2. Sin against your fellow man, for which only your fellow man can forgive you.

Jews did at one time believe in a better heaven and hell. The Old Testament is very vague about after life. The ancient Jew got his heaven and hell theory from Zoroaster. But even then it was not considered literal.

There are also some speculation about Paradise. “May he dwell in the Garden of Eden,” was commonly pronounced over one who had just died. Today the Jew believes in the immortality of the soul, its nature known only to God. But they do not accept a literal concept of heaven and hell.

The Talmud states that man has mistakenly accepted the idea that man can be in heaven, when in reality heaven is in men.

Jews believe that a man must not suffer greater punishment than he caused. They did this as a measure against the practice of the ancient times to cut off vital parts of the human body for capital offenses. The former statement on punishment is the Hebraic interpretation of an eye for an eye and a tooth for a tooth.

If you are wondering whether or not the Jews are waiting for a Messiah, the answer is that the modern Jew believes the Messiah to be mankind collectively ushering in the kingdom of God, though the orthodox and conservative Jew still prays for a literal Messiah to come and redeem His people.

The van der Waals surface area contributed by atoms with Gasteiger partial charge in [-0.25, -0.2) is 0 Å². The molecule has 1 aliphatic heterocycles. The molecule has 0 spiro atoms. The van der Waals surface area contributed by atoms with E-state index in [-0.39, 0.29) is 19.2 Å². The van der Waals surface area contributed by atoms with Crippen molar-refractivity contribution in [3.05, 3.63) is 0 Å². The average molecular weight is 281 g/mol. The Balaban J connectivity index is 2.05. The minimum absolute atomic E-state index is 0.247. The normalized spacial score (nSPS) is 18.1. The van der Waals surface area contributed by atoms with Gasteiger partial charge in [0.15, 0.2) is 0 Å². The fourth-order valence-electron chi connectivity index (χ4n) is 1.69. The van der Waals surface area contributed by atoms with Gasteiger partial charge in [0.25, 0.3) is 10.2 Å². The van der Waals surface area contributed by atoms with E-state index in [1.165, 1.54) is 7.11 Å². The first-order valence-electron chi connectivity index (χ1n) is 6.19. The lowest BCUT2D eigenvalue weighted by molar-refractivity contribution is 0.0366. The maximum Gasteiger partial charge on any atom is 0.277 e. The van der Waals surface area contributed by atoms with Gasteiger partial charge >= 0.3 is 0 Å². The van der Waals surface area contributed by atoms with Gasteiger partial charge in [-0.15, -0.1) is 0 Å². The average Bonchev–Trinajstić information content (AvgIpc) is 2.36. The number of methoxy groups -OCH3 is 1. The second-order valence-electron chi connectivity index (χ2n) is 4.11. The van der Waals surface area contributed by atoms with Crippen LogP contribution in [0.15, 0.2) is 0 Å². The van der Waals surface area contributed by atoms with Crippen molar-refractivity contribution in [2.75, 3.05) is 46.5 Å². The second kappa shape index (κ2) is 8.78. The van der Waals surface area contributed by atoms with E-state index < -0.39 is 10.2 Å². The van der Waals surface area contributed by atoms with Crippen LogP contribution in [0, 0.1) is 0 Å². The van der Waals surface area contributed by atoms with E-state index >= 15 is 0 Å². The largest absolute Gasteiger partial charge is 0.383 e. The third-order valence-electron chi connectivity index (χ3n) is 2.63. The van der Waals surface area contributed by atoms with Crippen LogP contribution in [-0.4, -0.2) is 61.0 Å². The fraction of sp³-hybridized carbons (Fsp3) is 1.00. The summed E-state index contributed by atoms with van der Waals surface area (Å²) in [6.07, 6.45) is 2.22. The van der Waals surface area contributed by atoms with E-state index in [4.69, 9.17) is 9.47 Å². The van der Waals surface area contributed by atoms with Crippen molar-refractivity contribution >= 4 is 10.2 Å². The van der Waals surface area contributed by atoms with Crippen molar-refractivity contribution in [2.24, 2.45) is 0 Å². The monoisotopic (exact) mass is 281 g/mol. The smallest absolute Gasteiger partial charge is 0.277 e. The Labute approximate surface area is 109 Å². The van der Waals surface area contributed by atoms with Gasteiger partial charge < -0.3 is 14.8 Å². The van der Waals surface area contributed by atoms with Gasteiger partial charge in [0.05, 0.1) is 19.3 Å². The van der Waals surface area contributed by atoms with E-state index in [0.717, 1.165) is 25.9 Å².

Judaism believes in the equality of the sexes; no double standards were allowed in Judaism, at least when it came to chastity. Women were used as leaders, such as Deborah, Miriam, the sister of Moses, and Esther, etc.


Jews have parochial schools.

Jews consider labor sacred.

Jews venerate the aged and old and truly respect it.

The Jews strongly opposed capital punishment with the exception of the Eichmann case.

Jews are told to use hard liquor and wine, beer, etc. in moderation.

Jews do not believe in luck as the superstitious do, but consider luck as the fortunate Blessing of God.

Jews do not believe in censorship.

The Jews are sympathetic toward psychiatry.

Jews do not condone suicide.

The Jews are sympathetic to all minority groups, because

they remember their own oppression and the tyranny of Egypt.

The Jews are truly returning to religion.

The marriage is a divine contract and the most important act of life, according to Judaism.

The home is more sacred than the synagogue.

Every symbol in a Jewish ceremony is special and has an important esoteric and exoteric meaning.

Judaism is opposed to birth control except when birth would endanger life or health.

A girl is desired as much as a boy, only a boy brings a greater blessing to the Jew.

Jews believe in moderate parental supervision, but strict obedience to Law.

Jewish Law traditionally forbids intermarriage, but the law of the land is allowed.

The wife and mother is important to the Jew. She lights the candles.

There is no single book which embodies the Jewish Law.

There is no priesthood in modern Judaism as there was in the ancient Hebrew

faith, because there are no temples as they had then.


Let us hope this lesson will give you a better understanding of Judaism, as this is the mother of Christianity.